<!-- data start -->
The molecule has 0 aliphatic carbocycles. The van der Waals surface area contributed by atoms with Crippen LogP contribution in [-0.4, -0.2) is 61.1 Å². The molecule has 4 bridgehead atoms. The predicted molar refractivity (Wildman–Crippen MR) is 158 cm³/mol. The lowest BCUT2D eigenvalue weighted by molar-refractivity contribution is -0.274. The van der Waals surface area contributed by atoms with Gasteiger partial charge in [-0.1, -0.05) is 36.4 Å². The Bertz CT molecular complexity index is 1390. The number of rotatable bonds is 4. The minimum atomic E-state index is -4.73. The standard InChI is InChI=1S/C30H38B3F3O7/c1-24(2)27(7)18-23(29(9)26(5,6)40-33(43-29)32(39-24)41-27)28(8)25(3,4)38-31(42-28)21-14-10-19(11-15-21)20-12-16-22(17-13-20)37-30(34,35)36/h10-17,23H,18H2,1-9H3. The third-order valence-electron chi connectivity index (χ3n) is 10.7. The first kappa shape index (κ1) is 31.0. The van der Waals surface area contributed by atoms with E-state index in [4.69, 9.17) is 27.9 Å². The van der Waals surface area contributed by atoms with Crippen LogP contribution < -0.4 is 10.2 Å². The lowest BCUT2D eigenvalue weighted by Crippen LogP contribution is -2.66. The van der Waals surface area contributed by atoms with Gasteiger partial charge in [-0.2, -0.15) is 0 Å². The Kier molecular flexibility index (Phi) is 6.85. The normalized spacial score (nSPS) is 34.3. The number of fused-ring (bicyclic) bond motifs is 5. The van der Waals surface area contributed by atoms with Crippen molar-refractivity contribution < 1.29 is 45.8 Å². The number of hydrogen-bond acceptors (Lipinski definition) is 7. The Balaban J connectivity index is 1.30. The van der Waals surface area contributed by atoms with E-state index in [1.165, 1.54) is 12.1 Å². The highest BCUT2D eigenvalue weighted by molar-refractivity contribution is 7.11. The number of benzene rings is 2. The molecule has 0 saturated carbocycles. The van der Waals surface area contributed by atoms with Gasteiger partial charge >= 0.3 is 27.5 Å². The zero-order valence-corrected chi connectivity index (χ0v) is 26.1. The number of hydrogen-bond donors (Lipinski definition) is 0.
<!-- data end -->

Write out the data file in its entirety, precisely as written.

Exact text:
The molecule has 0 aliphatic carbocycles. The van der Waals surface area contributed by atoms with Crippen LogP contribution in [-0.4, -0.2) is 61.1 Å². The molecule has 4 bridgehead atoms. The predicted molar refractivity (Wildman–Crippen MR) is 158 cm³/mol. The lowest BCUT2D eigenvalue weighted by molar-refractivity contribution is -0.274. The van der Waals surface area contributed by atoms with Gasteiger partial charge in [-0.1, -0.05) is 36.4 Å². The Bertz CT molecular complexity index is 1390. The number of rotatable bonds is 4. The minimum atomic E-state index is -4.73. The standard InChI is InChI=1S/C30H38B3F3O7/c1-24(2)27(7)18-23(29(9)26(5,6)40-33(43-29)32(39-24)41-27)28(8)25(3,4)38-31(42-28)21-14-10-19(11-15-21)20-12-16-22(17-13-20)37-30(34,35)36/h10-17,23H,18H2,1-9H3. The third-order valence-electron chi connectivity index (χ3n) is 10.7. The first kappa shape index (κ1) is 31.0. The van der Waals surface area contributed by atoms with E-state index in [4.69, 9.17) is 27.9 Å². The van der Waals surface area contributed by atoms with Crippen LogP contribution < -0.4 is 10.2 Å². The lowest BCUT2D eigenvalue weighted by Crippen LogP contribution is -2.66. The van der Waals surface area contributed by atoms with Gasteiger partial charge in [-0.2, -0.15) is 0 Å². The Kier molecular flexibility index (Phi) is 6.85. The normalized spacial score (nSPS) is 34.3. The number of fused-ring (bicyclic) bond motifs is 5. The van der Waals surface area contributed by atoms with Crippen molar-refractivity contribution < 1.29 is 45.8 Å². The number of hydrogen-bond acceptors (Lipinski definition) is 7. The Balaban J connectivity index is 1.30. The van der Waals surface area contributed by atoms with E-state index in [1.165, 1.54) is 12.1 Å². The highest BCUT2D eigenvalue weighted by molar-refractivity contribution is 7.11. The number of benzene rings is 2. The molecule has 0 saturated carbocycles. The van der Waals surface area contributed by atoms with Gasteiger partial charge >= 0.3 is 27.5 Å². The zero-order valence-corrected chi connectivity index (χ0v) is 26.1. The number of hydrogen-bond donors (Lipinski definition) is 0.